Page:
Tuesday, March 24, 2020


Avoiding Bernie Sanders’ nomination does not mean Democrats have avoided November base erosion. Until Super Tuesday, Democrats’ mounting concern had been that Mr. Sanders would drive away moderates and independents from the ticket. Now with the establishment Biden on track to nomination, Democrats can begin worrying that he could depress liberal support, in the same way Donald Trump lost significant conservatives in 2016.  

Mr. Biden’s apparently unstoppable progress to the nomination puts to rest Democratic concerns that Mr. Sanders could endanger the party outside deep blue areas. Those concerns were extensive: Tanking the ticket, endangering House control, hurting Senate races, and redefining the party as socialist. Avoiding that fourfold fallout has relieved Democrats, but it may be no more than a reprieve.  

Democrats’ new worry is less obvious, but still quite dangerous: Mr. Biden could alienate enough liberals to keep them away in November. Those dismissing Biden-induced base erosion on the left, should examine how President Trump fared with conservatives in 2016.   

Four years ago, conservatives questioned Mr. Trump’s conservative bona fides. He had no ideological record and held positions contrary to status quo conservatism — such as on trade. That Mr. Trump has more than proven himself to conservatives during his first term, does not change his poor 2016 performance. Against Hillary Clinton, exit polling showed he lost a staggering 19 percent of conservatives — an incredible 16 percent going to Hillary.  

Democrats’ ideological base is liberal, and even more so than it was four years ago. Mr. Biden is hardly this race’s foremost liberal, making him the second choice of many. He has adopted many very liberal positions, but usually less so than his competitors — Medicare for more, but not Medicare for All and higher taxes, but not the highest taxes. This “less left” Biden has justified the establishment’s expectation but could give many liberals hesitation.  

Liberals’ mistrust of Mr. Biden could be even greater than 2016 conservatives’ doubts about Mr. Trump. Mr. Biden’s nomination will mean liberals have been cheated for a second straight election; the establishment turned against Mr. Sanders, then turn to liberals and expect them to support an establishment nominee. Further, unlike Mr. Trump in 2016, Mr. Biden does have a record; it was generated in the far less strident Obama administration, and as a senator from the paler blue Delaware.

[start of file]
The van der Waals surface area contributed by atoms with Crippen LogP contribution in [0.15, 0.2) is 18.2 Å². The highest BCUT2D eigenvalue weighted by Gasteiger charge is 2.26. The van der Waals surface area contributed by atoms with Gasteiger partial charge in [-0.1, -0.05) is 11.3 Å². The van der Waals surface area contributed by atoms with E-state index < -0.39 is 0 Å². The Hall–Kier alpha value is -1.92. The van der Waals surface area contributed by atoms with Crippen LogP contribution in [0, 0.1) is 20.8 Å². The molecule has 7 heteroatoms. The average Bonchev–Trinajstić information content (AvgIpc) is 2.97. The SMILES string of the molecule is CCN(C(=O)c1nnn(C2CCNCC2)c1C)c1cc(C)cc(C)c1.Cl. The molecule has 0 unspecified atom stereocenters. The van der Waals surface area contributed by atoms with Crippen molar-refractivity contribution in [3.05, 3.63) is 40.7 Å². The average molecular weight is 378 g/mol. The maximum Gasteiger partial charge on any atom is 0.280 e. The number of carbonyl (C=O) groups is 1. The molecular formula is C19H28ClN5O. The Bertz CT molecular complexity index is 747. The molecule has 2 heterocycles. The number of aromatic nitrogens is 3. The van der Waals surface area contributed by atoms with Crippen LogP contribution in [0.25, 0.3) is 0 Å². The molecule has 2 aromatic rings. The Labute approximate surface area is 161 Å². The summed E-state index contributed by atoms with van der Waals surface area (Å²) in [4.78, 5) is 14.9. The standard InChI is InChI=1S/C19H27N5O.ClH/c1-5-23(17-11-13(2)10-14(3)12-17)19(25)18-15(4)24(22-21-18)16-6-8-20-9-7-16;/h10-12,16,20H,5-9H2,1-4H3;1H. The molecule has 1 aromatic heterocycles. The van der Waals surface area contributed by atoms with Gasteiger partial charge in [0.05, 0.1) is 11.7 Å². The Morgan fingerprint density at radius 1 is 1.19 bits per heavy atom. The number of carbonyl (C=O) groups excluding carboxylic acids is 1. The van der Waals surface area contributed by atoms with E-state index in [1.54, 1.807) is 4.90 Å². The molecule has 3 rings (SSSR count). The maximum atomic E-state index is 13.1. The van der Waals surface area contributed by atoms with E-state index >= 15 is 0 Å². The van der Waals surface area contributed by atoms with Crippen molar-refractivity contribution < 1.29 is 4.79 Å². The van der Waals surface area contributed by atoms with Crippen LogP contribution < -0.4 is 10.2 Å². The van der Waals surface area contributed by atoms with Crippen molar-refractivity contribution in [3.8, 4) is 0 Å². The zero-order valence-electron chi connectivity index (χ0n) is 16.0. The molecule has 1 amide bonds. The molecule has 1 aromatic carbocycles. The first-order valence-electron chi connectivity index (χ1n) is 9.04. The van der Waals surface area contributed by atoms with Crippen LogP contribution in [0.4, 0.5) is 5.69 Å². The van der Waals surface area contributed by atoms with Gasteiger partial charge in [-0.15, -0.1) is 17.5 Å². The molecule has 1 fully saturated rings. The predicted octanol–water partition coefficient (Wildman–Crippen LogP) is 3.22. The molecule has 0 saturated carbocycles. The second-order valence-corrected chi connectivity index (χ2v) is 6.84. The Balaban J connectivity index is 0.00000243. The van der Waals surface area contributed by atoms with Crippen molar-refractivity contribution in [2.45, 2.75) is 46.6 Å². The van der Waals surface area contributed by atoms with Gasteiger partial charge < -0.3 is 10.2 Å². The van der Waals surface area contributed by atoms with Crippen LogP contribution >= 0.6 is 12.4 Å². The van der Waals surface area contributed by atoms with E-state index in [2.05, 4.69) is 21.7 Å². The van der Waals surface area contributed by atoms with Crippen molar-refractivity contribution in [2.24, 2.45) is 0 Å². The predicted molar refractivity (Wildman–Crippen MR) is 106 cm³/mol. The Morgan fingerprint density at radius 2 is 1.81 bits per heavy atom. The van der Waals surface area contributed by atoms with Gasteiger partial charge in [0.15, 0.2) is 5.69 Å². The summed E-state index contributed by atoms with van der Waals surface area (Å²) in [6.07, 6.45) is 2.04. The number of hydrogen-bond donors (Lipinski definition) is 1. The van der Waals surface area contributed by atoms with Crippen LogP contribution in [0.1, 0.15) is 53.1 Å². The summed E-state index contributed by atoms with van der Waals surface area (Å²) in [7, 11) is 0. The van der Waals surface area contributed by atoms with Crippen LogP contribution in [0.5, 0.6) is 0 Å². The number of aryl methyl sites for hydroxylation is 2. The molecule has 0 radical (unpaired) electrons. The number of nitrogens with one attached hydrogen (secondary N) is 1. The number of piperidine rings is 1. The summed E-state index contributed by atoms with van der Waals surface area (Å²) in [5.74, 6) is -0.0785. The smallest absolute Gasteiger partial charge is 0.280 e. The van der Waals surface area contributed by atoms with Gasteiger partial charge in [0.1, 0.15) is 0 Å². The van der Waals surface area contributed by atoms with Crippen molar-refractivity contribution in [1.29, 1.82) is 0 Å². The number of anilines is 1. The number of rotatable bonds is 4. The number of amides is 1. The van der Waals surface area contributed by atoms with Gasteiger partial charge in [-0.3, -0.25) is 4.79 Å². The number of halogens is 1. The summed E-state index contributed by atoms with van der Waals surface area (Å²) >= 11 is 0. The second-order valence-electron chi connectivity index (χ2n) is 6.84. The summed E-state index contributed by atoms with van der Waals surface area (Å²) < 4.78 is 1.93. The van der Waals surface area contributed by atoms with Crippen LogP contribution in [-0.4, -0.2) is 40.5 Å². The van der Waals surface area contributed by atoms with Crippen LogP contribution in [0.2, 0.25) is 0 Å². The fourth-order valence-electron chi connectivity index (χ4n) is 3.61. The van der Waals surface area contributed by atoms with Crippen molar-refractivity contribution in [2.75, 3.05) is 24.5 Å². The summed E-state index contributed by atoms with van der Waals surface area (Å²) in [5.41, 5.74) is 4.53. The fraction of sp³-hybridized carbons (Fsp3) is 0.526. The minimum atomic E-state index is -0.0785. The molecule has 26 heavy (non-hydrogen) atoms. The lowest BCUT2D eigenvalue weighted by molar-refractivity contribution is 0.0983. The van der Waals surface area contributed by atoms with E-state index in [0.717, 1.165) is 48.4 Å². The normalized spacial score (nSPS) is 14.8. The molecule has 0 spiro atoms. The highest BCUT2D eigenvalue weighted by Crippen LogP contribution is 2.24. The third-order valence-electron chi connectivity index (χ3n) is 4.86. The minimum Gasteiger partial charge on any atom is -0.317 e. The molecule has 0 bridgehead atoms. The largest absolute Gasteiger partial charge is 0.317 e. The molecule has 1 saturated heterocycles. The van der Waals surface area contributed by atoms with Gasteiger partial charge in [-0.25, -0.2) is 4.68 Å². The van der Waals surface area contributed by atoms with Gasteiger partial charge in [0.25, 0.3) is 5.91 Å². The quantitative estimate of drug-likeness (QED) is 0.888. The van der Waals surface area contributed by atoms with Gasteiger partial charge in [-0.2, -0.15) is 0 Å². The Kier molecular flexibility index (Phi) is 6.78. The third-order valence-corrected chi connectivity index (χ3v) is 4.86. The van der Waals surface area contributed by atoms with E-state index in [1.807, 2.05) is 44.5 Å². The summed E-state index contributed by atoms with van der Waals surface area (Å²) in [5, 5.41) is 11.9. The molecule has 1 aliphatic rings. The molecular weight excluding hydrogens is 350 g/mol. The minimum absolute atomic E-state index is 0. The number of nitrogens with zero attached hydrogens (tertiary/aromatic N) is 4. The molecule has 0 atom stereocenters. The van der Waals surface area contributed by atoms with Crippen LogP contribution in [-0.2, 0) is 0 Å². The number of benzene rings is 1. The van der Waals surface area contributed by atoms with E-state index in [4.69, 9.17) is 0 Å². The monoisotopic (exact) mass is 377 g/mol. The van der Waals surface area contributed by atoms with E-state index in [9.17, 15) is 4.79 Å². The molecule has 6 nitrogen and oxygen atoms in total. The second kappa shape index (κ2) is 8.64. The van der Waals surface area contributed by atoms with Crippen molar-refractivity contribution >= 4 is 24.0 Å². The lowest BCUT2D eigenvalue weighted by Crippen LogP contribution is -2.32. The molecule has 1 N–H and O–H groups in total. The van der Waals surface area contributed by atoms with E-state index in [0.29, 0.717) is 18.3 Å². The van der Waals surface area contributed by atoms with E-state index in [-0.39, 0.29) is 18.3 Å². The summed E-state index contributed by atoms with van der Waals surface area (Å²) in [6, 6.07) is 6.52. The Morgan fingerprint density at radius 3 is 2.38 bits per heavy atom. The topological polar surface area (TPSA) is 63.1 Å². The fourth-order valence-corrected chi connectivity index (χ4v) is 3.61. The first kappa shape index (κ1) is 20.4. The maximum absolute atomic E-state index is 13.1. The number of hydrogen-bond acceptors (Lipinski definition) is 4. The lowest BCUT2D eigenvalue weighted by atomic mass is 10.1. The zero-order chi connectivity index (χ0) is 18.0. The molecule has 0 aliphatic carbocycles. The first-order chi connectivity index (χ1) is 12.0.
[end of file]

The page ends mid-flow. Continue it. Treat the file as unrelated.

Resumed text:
Also, unlike Mr. Trump in 2016, Mr. Biden is the quintessential establishment politician. Mr. Biden is a career politician; Mr. Trump is the anti-politician. Ideologues on the left and right distrust career politicians. While Mr. Trump had that going for him in 2016 — yet still lost significant conservatives — Mr. Biden has it going against him.  

Mr. Trump’s 2016 attrition among his party’s ideological base was real; the same base erosion is a real threat to Mr. Biden in 2020. Democrats need liberals as energized in November as they were in 2018, in order to beat an incumbent Trump. Of course, liberals are eager to beat Mr. Trump at all costs. Yet conservatives were equally eager to beat Hillary when 2016 began, still by November, Mr. Trump lost one-fifth of them.  

Another erosion concern is that Mr. Biden could re-create the problem with moderates and independents that his nomination was supposed to solve. By seeking to retain strong support on his left, Mr. Biden could overcompensate and go too far left. In Sunday’s two-person debate — despite commanding leads over Mr. Sanders in the polls — he made just such a leftward reach by switching his position and backing free college for students whose families earn less than $125,000 annually. 

To understand how much Democrats need liberals, look at their 2018 success: Exit polling shows Democrats got 91 percent of liberals — 10 percentage points than Mr. Trump received from 2016 conservatives.  

It is clear Mr. Biden will have to thread a very small needle in his ideological balance. Such a balance would be a challenge to any politician. Having seen Mr. Biden campaign for almost a year, it will be a tremendous one for Mr. Biden.  

Certainly, by having Mr. Biden beat Mr. Sanders for the nomination, Democrats avoided their closest and clearest danger. However, Mr. Biden’s nomination hardly means they avoided them all. Mr. Biden presents his own across the Democratic base. To understand his most overlooked, Democrats only need look back to what happened to Mr. Trump four years ago with his party’s base.

• J.T. Young served in the Office of Management and Budget and at the Treasury Department.

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